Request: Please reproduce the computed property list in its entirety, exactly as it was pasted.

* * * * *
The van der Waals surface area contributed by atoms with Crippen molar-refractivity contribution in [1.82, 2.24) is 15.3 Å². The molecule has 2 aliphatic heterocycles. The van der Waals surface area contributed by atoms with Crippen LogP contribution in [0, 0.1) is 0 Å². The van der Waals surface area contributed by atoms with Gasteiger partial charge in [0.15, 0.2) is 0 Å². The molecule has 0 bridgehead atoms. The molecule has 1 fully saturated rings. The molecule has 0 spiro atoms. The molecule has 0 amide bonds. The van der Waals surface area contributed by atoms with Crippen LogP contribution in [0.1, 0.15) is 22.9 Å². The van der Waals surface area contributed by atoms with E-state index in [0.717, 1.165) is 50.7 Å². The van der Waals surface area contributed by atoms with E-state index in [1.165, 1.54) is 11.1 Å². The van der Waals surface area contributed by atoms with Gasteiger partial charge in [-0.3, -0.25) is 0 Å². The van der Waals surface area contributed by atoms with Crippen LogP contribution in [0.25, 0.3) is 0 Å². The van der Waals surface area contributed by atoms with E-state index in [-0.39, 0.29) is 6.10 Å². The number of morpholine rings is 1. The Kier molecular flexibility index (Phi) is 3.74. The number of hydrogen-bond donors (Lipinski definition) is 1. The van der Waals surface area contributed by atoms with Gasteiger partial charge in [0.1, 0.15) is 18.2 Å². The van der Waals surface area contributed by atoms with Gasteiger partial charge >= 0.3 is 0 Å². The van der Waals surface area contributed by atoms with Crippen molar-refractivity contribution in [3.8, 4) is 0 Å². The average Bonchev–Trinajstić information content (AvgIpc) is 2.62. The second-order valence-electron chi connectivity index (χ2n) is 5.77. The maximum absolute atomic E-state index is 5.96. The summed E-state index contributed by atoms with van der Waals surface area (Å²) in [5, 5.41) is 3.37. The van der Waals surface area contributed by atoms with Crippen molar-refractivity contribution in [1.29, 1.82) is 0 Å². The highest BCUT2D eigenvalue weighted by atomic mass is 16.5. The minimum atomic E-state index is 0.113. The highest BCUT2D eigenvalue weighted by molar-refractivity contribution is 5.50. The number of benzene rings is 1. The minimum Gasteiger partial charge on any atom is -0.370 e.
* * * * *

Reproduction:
The van der Waals surface area contributed by atoms with Crippen molar-refractivity contribution in [1.82, 2.24) is 15.3 Å². The molecule has 2 aliphatic heterocycles. The van der Waals surface area contributed by atoms with Crippen LogP contribution in [0, 0.1) is 0 Å². The van der Waals surface area contributed by atoms with Gasteiger partial charge in [0.15, 0.2) is 0 Å². The molecule has 0 bridgehead atoms. The molecule has 1 fully saturated rings. The molecule has 0 spiro atoms. The molecule has 0 amide bonds. The van der Waals surface area contributed by atoms with Crippen LogP contribution in [0.1, 0.15) is 22.9 Å². The van der Waals surface area contributed by atoms with E-state index in [0.717, 1.165) is 50.7 Å². The van der Waals surface area contributed by atoms with E-state index in [1.165, 1.54) is 11.1 Å². The van der Waals surface area contributed by atoms with Gasteiger partial charge in [-0.3, -0.25) is 0 Å². The van der Waals surface area contributed by atoms with Crippen LogP contribution in [0.25, 0.3) is 0 Å². The van der Waals surface area contributed by atoms with E-state index in [-0.39, 0.29) is 6.10 Å². The number of morpholine rings is 1. The Kier molecular flexibility index (Phi) is 3.74. The number of hydrogen-bond donors (Lipinski definition) is 1. The van der Waals surface area contributed by atoms with Gasteiger partial charge in [0.1, 0.15) is 18.2 Å². The van der Waals surface area contributed by atoms with Gasteiger partial charge >= 0.3 is 0 Å². The van der Waals surface area contributed by atoms with Crippen molar-refractivity contribution in [3.8, 4) is 0 Å². The average Bonchev–Trinajstić information content (AvgIpc) is 2.62. The second-order valence-electron chi connectivity index (χ2n) is 5.77. The maximum absolute atomic E-state index is 5.96. The summed E-state index contributed by atoms with van der Waals surface area (Å²) in [5, 5.41) is 3.37. The van der Waals surface area contributed by atoms with Crippen molar-refractivity contribution in [1.29, 1.82) is 0 Å². The highest BCUT2D eigenvalue weighted by atomic mass is 16.5. The minimum atomic E-state index is 0.113. The highest BCUT2D eigenvalue weighted by molar-refractivity contribution is 5.50. The number of benzene rings is 1. The minimum Gasteiger partial charge on any atom is -0.370 e.